Conflict arises between people when they have differing needs, beliefs or goals. According to the Foundation Coalition, the average person experiences about five conflicts per day, and the way we respond to them not only impacts our chances of resolving them, but may also affect our emotional and physical well-being.
People often avoid conflict because of fear of failure or personal harm, but they may also simply wish to avoid the unpleasantness of openly dealing with it. While this response to conflict obviously lacks a defense of your own self-interests, there are times when it is the most appropriate response. If you are in conflict with a more powerful person or group, if it is not the best time for dealing with the conflict or if you simply want to reduce tensions, avoidance may be your best choice.
Competition is a common response to conflict and involves a high degree of self-assertiveness. When seeing that your goals are achieved is more important to you than avoiding unpleasantness or maintaining smooth relationships, competition is an appropriate response. If this is your response, you will stand your ground, debate your point and make certain that your views are considered.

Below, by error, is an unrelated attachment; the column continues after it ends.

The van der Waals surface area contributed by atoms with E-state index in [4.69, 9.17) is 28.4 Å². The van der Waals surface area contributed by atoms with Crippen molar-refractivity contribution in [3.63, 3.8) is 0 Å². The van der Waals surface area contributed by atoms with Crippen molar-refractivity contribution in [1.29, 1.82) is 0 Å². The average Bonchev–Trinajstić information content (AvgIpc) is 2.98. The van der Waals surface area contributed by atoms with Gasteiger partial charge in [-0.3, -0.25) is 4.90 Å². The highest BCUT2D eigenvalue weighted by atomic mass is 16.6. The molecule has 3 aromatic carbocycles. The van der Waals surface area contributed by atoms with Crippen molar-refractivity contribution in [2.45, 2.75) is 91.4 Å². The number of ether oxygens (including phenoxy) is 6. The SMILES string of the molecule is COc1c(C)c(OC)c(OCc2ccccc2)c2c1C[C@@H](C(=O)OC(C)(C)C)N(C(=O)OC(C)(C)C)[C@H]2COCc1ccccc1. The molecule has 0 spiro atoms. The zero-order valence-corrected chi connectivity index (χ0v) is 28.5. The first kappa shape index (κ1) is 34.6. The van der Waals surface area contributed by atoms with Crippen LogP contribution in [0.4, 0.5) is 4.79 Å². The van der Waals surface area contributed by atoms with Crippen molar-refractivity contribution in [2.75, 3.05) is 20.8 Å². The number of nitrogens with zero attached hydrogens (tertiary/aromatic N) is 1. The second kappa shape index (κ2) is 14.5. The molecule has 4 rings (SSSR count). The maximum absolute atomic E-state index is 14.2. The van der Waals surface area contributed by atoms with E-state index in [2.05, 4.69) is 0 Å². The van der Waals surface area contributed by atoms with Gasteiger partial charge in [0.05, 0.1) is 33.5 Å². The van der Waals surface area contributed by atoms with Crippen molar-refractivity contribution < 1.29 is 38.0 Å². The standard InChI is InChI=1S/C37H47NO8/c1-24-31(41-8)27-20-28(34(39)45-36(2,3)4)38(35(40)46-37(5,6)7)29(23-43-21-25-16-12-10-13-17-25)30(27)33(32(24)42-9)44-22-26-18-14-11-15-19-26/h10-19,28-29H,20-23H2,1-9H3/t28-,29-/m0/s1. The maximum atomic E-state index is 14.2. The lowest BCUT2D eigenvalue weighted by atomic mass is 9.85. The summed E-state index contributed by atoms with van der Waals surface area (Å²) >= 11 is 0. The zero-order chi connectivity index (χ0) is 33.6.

Accommodation is a cooperative response to conflict that helps ensure peace and goodwill among the subjects of the conflict and a reasonable solution to the problem. It is characterized by a willingness to forgo your own agenda in favor of moving forward and resolving the conflict. In work situations this mode can be productive, but if you use your willingness to sacrifice in one conflict as leverage in other conflicts, it can be counterproductive.
Compromise is an appropriate response to a conflict when the importance of realizing your personal goals is about equal to the importance of maintaining a good relationship. It involves negotiating between the parties so that a final common ground is agreed to.
Collaboration is a cooperative response to conflict that aims to meet the needs of all parties as much as possible. It is an important and productive response, especially to conflicts in the workplace. By listening to all concerns, analyzing goals, and dealing peaceably with the differences, it is possible for conflicting parties to not only resolve their conflict but to meet, to some extent at least, the needs of all parties. It is appropriate when the stability of the relationship is necessary for the achievement of everyone’s goals.
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Wayne Shirey is a senior control engineer with Southern Synergy who began writing nonfiction in 2007. His articles have appeared in several reference works, including "Great Events from History" and "The Encyclopedia of American Immigration." He holds a Bachelor of Science in engineering from the University of Alabama in Huntsville.